In a concerning revelation by the fraud control platform Arkose Labs, about 73% of internet traffic to websites and apps that was analyzed between January and September 2023 has been attributed to bots engaging in malicious activities. This revelation sparks discussions about the significant drain on valuable resources caused by such nefarious actions.
The third quarter of 2023 witnessed the dominance of five primary categories of bad bot activities, including account takeover, scraping, fake account creation, account management, and in-product abuse. This is similar to the second quarter, with the notable exception of in-product abuse stepping in for card testing.
Among the categories, SMS toll fraud experienced the highest quarter-over-quarter surge, escalating by a staggering 2,141% in the third quarter compared to the previous one2. Equally noteworthy was a 160% increase in attacks on customer support call centers during the same period. Scraping, which had the most significant spike from the first quarter to the second quarter of 2023 at 432%, highlights the dynamic nature of these malicious activities.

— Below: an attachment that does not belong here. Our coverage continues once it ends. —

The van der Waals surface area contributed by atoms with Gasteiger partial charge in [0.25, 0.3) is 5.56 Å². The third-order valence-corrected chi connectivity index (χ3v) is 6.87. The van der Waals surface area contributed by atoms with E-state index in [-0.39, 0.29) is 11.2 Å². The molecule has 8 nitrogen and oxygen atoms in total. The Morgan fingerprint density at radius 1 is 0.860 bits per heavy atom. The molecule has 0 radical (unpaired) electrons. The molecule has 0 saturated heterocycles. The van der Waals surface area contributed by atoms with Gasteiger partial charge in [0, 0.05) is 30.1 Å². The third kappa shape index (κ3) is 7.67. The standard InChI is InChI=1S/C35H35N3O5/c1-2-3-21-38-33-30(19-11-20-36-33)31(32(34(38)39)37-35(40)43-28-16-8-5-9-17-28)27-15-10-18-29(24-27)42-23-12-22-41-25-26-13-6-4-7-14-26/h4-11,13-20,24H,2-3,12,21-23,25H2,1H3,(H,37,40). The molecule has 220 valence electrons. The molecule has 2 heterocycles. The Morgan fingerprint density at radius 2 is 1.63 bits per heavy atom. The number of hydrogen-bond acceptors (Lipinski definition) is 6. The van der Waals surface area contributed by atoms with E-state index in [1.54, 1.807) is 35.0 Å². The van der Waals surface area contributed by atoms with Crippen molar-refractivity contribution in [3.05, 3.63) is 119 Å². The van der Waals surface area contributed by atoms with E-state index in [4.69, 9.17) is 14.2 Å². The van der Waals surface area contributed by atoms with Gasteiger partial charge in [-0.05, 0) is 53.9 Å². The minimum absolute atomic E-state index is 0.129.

Arkose Labs reported a 291% increase in intelligent bot attacks from the first quarter to the second. This surge is linked to the utilization of sophisticated techniques, including machine learning and AI, that enable these bots to mimic human behavior with heightened adaptability. In instances where AI and technology fall short, cybercriminals resort to human-operated fraud farms to execute their attacks. Fraudulent operations are predominantly identified in Brazil, India, Russia, Vietnam, and the Philippines.
The escalating trend in bad bot attacks suggests that cybercriminals find this mode of operation highly profitable. The integration of efficient AI is anticipated to aggravate the situation, raising concerns about the efficacy of current defense mechanisms. A few months back, we reported that Microsoft’s Bing Chat was recommending malware advertisements that sent users to malicious websites instead of filtering them out.
While the prevalence of malicious bots is a cause for concern, it’s crucial to acknowledge the existence of beneficial bots that contribute positively to the online ecosystem. Many serve useful functions such as website indexing for search engines, handling basic customer service tasks, and managing social media experiences.